Spencer Chandra Herbert: Strong action needed to combat homophobia, transphobia, and all discrimination in schools

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      One of Canada’s greatest strengths is the deep roots of our diversity. Our society depends on people from many backgrounds and beliefs getting along and treating each other with respect. That is why it is so important that we as a society take strong action to eliminate homophobia, transphobia, and all other forms of discrimination.

      The uproar which erupted when the Burnaby school district began finalizing its anti-homophobia policy is evidence of why the policy is needed. The students there are asking for safe schools that support them being who they are. They aren’t asking for special treatment—they are asking for a level playing field where a person won’t get targeted with violence for being gay, lesbian, bi, or trans. The fact that this is even an issue in this day and age shows how important it is for strong education in our schools in support of diversity.

      Given the kind of bullying, harassment, and intimidation these students face, it isn’t surprising that almost two-thirds of gay, lesbian, bisexual, and transgender students say they feel unsafe at school, and the suicide rate amongst LGBT youth remains so high. That’s why the work the Burnaby school district is doing is so important, and why it should be commended for taking steps to ensure its students are protected from homophobic and transphobic bullying, not criticized.

      Bullying isn’t only taking place in Burnaby—it’s happening all across our province. Right now there are only 12 school districts that have specific policies in place to protect gay, lesbian, bisexual, and transgender students. That is not acceptable. It shouldn’t matter which community a young person lives in—they have a right to feel safe at school. Unfortunately the B.C. Liberal government has refused to take action on this for the last 10 years despite the overwhelming evidence that our kids need help.

      The Ontario government brought in a provincewide policy which all school districts must implement to protect students from hate, and to educate students about their province’s great diversity. It’s well past time for our province to do the same, and to take a leadership role and show gay, lesbian, bisexual, and transgender students that their happiness and safety is a top priority.

      Our schools need to be places where young people are taught to respect diversity, not places where people are beat up or victimized because of a difference in culture, race, sex, ability, or sexual orientation. Discrimination is not okay anywhere in B.C., and our schools should reflect that.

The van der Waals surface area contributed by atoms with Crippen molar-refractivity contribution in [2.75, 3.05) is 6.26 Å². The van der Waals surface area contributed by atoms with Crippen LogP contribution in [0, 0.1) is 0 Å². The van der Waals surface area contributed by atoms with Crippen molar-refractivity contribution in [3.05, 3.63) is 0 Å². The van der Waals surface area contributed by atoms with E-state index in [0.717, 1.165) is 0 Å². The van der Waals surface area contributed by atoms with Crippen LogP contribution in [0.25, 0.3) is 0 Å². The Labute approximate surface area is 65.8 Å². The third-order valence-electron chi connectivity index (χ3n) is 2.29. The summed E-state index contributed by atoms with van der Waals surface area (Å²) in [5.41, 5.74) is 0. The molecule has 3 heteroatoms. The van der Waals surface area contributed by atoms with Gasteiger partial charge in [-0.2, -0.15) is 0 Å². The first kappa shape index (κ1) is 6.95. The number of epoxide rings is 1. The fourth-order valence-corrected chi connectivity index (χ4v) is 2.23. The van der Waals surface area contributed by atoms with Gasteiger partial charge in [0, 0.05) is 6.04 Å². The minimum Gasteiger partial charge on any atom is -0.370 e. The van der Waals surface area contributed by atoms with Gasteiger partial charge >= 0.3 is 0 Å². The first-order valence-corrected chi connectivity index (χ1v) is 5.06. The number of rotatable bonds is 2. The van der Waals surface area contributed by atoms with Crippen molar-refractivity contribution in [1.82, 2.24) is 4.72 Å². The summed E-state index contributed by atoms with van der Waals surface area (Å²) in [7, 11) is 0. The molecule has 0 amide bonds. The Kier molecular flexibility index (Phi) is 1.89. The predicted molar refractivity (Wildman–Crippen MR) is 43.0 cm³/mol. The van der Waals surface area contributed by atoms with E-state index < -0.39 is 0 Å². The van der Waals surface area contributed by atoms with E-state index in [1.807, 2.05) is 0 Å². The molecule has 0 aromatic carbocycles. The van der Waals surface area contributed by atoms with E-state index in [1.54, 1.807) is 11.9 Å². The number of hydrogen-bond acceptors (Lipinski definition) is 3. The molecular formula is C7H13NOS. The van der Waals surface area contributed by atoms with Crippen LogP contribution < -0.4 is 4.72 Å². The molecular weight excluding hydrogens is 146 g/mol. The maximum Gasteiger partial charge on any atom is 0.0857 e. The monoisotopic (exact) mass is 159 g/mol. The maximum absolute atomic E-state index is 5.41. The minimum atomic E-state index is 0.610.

Diversity is the greatest strength of this country and this province. As leaders, let’s embrace it and make sure everyone feels welcome here.

      Spencer Chandra Herbert is the NDP MLA for Vancouver-West End.




      Jun 14, 2011 at 9:14pm

      And let's not forget where the bullying attitudes really start: at home. Parents need education/training to raise their children without hate. The parents of any student found bullying should be visited by a social worker.

      Mike Puttonen

      Jun 14, 2011 at 11:36pm

      Burnaby passed their policy, so, to Mr. Herbert and all the other decent and sensible public figures and private citizens who supported it... This Canadian thanks you.


      Jun 15, 2011 at 12:22am

      Stuartm, totally agree that bullying attitudes start at home but I add to that that a social worker should also visit a home where there is an indication that the student or child is being mentally and emotionally abused by the parents because they think or know their child is gay. I know of too many kids that suffer in their own homes due to homophobic parents.


      Jun 15, 2011 at 1:14pm

      Here's a video of the anti-gay parents at a Burnaby School Board meeting, accusing the school of having a secret gay indoctrination agenda.

      If the BCHRT is willing to go after comedians for hate speech, why not these people? Hmmm....


      glen p robbins

      Jun 15, 2011 at 1:54pm

      Although this isn't a general bullying policy - it is a policy relating to a specific type of bullying - how about fat people, beautiful people - geek people, people with bad acne and others - who are bullied and who are not suffering gay or transgender people?


      Jun 15, 2011 at 3:42pm

      The difference, Mr. Robbins, is there is no teacher in the province who would dare go on the radio and say that "people with bad acne are counter to god's plan and we should teach our children that something is wrong with anyone who has bad acne." -

      Look - this is a comment played on CKNW this morning